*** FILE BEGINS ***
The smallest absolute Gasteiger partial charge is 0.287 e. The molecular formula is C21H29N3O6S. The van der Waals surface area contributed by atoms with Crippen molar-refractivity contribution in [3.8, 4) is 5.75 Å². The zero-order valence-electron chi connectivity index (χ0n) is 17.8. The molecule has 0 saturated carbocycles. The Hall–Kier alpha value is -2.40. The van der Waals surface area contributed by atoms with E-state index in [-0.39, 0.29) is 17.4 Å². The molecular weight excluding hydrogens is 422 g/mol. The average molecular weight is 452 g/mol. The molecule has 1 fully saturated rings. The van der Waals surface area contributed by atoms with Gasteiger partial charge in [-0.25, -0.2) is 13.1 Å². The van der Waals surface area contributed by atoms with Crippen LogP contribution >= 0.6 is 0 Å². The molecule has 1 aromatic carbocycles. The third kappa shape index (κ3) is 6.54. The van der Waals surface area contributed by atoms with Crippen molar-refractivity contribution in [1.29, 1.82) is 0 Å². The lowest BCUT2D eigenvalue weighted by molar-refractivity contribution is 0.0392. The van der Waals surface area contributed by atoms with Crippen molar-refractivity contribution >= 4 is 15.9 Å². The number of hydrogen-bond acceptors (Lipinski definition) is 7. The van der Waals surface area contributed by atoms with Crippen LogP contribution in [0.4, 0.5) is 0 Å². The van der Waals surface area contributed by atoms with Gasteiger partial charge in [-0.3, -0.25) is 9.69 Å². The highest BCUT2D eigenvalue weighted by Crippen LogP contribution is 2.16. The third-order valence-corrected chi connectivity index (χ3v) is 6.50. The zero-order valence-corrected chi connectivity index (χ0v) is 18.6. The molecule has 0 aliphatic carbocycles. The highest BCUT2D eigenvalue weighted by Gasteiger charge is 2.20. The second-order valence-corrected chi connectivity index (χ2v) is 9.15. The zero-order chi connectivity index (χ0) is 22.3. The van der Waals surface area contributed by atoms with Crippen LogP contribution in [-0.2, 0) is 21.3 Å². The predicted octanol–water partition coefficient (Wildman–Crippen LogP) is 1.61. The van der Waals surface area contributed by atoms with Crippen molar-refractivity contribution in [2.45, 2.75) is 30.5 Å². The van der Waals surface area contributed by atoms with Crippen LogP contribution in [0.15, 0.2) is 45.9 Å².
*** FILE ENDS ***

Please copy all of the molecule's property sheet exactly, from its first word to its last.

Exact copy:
The smallest absolute Gasteiger partial charge is 0.287 e. The molecular formula is C21H29N3O6S. The van der Waals surface area contributed by atoms with Crippen molar-refractivity contribution in [3.8, 4) is 5.75 Å². The zero-order valence-electron chi connectivity index (χ0n) is 17.8. The molecule has 0 saturated carbocycles. The Hall–Kier alpha value is -2.40. The van der Waals surface area contributed by atoms with E-state index in [-0.39, 0.29) is 17.4 Å². The molecular weight excluding hydrogens is 422 g/mol. The average molecular weight is 452 g/mol. The molecule has 1 fully saturated rings. The van der Waals surface area contributed by atoms with Gasteiger partial charge in [-0.25, -0.2) is 13.1 Å². The van der Waals surface area contributed by atoms with Crippen LogP contribution >= 0.6 is 0 Å². The molecule has 1 aromatic carbocycles. The third kappa shape index (κ3) is 6.54. The van der Waals surface area contributed by atoms with Crippen molar-refractivity contribution in [1.29, 1.82) is 0 Å². The lowest BCUT2D eigenvalue weighted by molar-refractivity contribution is 0.0392. The van der Waals surface area contributed by atoms with Crippen molar-refractivity contribution >= 4 is 15.9 Å². The number of hydrogen-bond acceptors (Lipinski definition) is 7. The van der Waals surface area contributed by atoms with Crippen LogP contribution in [0.4, 0.5) is 0 Å². The van der Waals surface area contributed by atoms with Gasteiger partial charge in [-0.3, -0.25) is 9.69 Å². The highest BCUT2D eigenvalue weighted by Crippen LogP contribution is 2.16. The third-order valence-corrected chi connectivity index (χ3v) is 6.50. The zero-order valence-corrected chi connectivity index (χ0v) is 18.6. The molecule has 0 aliphatic carbocycles. The highest BCUT2D eigenvalue weighted by Gasteiger charge is 2.20. The second-order valence-corrected chi connectivity index (χ2v) is 9.15. The zero-order chi connectivity index (χ0) is 22.3. The van der Waals surface area contributed by atoms with Crippen LogP contribution in [-0.2, 0) is 21.3 Å². The predicted octanol–water partition coefficient (Wildman–Crippen LogP) is 1.61. The van der Waals surface area contributed by atoms with Crippen molar-refractivity contribution in [2.45, 2.75) is 30.5 Å². The van der Waals surface area contributed by atoms with Crippen LogP contribution in [0.15, 0.2) is 45.9 Å².